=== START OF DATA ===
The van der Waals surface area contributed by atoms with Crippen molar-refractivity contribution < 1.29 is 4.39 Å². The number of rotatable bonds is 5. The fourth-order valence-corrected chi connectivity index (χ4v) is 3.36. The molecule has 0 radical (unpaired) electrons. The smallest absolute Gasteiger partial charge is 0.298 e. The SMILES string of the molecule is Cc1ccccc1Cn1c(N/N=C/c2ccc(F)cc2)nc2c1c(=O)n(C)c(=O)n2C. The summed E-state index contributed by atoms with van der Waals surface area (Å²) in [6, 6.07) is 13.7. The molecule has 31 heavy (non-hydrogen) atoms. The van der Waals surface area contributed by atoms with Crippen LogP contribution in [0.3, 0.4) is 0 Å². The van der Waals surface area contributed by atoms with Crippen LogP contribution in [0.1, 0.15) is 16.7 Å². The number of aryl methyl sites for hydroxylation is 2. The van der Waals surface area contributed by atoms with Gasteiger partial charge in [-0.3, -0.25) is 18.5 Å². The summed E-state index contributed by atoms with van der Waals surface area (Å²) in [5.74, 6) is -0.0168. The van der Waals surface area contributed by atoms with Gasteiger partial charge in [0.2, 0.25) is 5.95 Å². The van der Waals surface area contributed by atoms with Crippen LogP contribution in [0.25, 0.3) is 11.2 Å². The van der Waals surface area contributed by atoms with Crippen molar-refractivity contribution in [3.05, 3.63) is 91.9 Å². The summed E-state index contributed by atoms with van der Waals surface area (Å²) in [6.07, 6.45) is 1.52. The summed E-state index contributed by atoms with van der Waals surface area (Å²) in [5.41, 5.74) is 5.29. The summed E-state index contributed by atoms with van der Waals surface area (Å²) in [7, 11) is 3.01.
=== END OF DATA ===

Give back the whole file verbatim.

The van der Waals surface area contributed by atoms with Crippen molar-refractivity contribution < 1.29 is 4.39 Å². The number of rotatable bonds is 5. The fourth-order valence-corrected chi connectivity index (χ4v) is 3.36. The molecule has 0 radical (unpaired) electrons. The smallest absolute Gasteiger partial charge is 0.298 e. The SMILES string of the molecule is Cc1ccccc1Cn1c(N/N=C/c2ccc(F)cc2)nc2c1c(=O)n(C)c(=O)n2C. The summed E-state index contributed by atoms with van der Waals surface area (Å²) in [6, 6.07) is 13.7. The molecule has 31 heavy (non-hydrogen) atoms. The van der Waals surface area contributed by atoms with Crippen LogP contribution in [0.3, 0.4) is 0 Å². The van der Waals surface area contributed by atoms with Crippen LogP contribution in [0.1, 0.15) is 16.7 Å². The number of aryl methyl sites for hydroxylation is 2. The van der Waals surface area contributed by atoms with Gasteiger partial charge in [-0.3, -0.25) is 18.5 Å². The summed E-state index contributed by atoms with van der Waals surface area (Å²) in [5.74, 6) is -0.0168. The van der Waals surface area contributed by atoms with Gasteiger partial charge in [0.2, 0.25) is 5.95 Å². The van der Waals surface area contributed by atoms with Crippen LogP contribution in [0.25, 0.3) is 11.2 Å². The van der Waals surface area contributed by atoms with Crippen molar-refractivity contribution in [3.05, 3.63) is 91.9 Å². The summed E-state index contributed by atoms with van der Waals surface area (Å²) in [6.07, 6.45) is 1.52. The summed E-state index contributed by atoms with van der Waals surface area (Å²) in [5.41, 5.74) is 5.29. The summed E-state index contributed by atoms with van der Waals surface area (Å²) in [7, 11) is 3.01.